Big 12 Sports Articles

Three Things That Should be on Steve Sarkisian’s 2021 Christmas List

NCAA Football: Texas Spring Game

Steve Sarkisian might get a lump of coal in his stocking if Texas fans have anything to say about it. Or maybe instead of a Christmas bonus, Texas boosters will just get him a membership to the Jelly of the Month Club.

Image of It's a one-year membership in the Jelly of the Month Club.

While I’m sure that Sark would appreciate his membership more than Clark Griswold did, I don’t think that he’s going to be getting anything that resembles a bonus after the 5-7 egg he just laid in Austin this season. Texas had its worst losing streak in half a century and that was topped even because the Longhorns lost to Kansas for the second time in five years. This is certainly a year that Sarkisian and his staff are ready to put to bed and look ahead to 2022, so what is he hoping to change going forward?

Here are three things that we think Steve Sarkisian should be asking Santa for when he squeezes himself down the chimney on Friday night.


1. Quinn Ewers is Everything He’s Supposed to be

This one almost goes without saying, but Texas has lacked a few things over the past decade and elite quarterback play is one of them. Yes, Sam Ehlinger was special and I don’t want to take anything away from that man, but if Quinn Ewers can do what is expected of him, they won’t even be on the same planet. Ewers was the sixth player to ever receive a perfect 1.0000 247Sports Composite Score and is projected as a Top 10 pick when he leaves college football. If he lives up to that status, Texas will have the scariest backfield in college football with Ewers and Bijan Robinson lined up aside one another in 2022.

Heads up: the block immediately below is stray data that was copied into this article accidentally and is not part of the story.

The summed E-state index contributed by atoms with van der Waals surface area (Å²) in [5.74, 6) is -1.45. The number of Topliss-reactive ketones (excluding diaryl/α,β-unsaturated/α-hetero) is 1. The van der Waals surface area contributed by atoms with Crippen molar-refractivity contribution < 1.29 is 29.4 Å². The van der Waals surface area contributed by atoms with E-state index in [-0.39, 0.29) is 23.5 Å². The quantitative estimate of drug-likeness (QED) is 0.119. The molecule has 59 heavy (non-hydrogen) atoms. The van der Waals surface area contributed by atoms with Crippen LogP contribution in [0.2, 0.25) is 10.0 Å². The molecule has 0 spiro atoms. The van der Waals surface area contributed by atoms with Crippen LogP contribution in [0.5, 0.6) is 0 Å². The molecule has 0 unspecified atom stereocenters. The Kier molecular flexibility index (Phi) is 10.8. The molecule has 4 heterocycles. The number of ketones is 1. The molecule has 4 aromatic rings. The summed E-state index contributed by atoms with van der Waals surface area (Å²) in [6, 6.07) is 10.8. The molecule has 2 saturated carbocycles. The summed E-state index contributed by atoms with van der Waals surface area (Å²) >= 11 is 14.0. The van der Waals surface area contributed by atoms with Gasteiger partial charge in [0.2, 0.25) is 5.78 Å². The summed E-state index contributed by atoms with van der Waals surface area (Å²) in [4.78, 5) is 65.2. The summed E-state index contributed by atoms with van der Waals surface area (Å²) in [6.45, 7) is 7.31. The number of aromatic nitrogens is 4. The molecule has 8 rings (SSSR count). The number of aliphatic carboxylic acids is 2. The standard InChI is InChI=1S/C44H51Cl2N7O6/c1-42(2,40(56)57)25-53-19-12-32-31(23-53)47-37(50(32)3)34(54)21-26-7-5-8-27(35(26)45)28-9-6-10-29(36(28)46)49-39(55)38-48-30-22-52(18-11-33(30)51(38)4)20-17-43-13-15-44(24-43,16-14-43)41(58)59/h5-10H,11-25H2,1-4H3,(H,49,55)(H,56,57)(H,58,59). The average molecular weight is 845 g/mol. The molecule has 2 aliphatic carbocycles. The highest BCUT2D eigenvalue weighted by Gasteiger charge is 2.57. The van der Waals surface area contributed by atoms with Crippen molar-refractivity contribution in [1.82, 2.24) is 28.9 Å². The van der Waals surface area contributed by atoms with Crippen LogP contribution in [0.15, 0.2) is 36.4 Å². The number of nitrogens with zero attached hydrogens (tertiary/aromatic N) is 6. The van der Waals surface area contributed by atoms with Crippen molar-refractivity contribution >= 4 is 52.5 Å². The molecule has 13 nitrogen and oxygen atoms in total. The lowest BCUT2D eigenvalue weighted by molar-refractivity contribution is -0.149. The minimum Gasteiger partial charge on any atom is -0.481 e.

2. Vastly Improved Rushing Defense

Texas ranked 113th nationally in rushing defense in 2021, allowing 201.6 yards per contest. That number was second to last in the Big 12, better than only Kansas who was 129th, just one spot from dead last in the country. In a season where Big 12 offenses seemed to move the ball on the ground rather than through the air, that led to several bad performances and thus, a seven-loss season. How does Texas turn it around? Well, for starters, let Pete Kwiatkowski get one cycle of players under his belt. Talent has never been the issue at Texas, and the Longhorns are set to land the top recruiting class in the Big 12 yet again this year. However, Kwiatkowski was working with a leftover cupboard when he stepped onto campus. If there isn’t an improvement in 2021, then it might be time to move on. Another thing that would be to get guys like Gary Patterson on staff. A veteran defensive mind like that would surely seal some of the cracks in Texas’ defense.


3. Continued Grace From Administration in 2022

Steve Sarkisian just had one of the worst seasons in Texas history, losing six straight games for the first time since 1956 and going 5-7 for the first time since 2016. Now, to be fair, it was his first year and Texas has been a puzzle that nobody could quite solve since Mack Brown left a decade ago. Texas AD Chris Del Conte is adamant that Sarkisian has the full support of his administration and isn’t “coaching for his job.” Sark needs to hope that remains the case going into 2022, because expectations are going to be sky-high in Austin. The addition of Ewers, a fantastic offensive line recruiting class coming in February, and Bijan Robinson returning will culminate double-digit wins in the minds of many around the program. If Texas is unable to get more than nines, things could turn on Sark quickly. One more thing worth noting is that Texas will host Alabama in Week 2 of the 2022 season. If that game goes badly, which it could with a plethora of young players for Texas, Sark could immediately be on the hot seat.

If all three of these Christmas wishes come true for Sark, then Texas will be in good shape for the foreseeable future. If things go well and Texas goes 9-3 or 10-2 next season, they could be among the favorites to win the national title in 2023, even if they are transitioning into the SEC.

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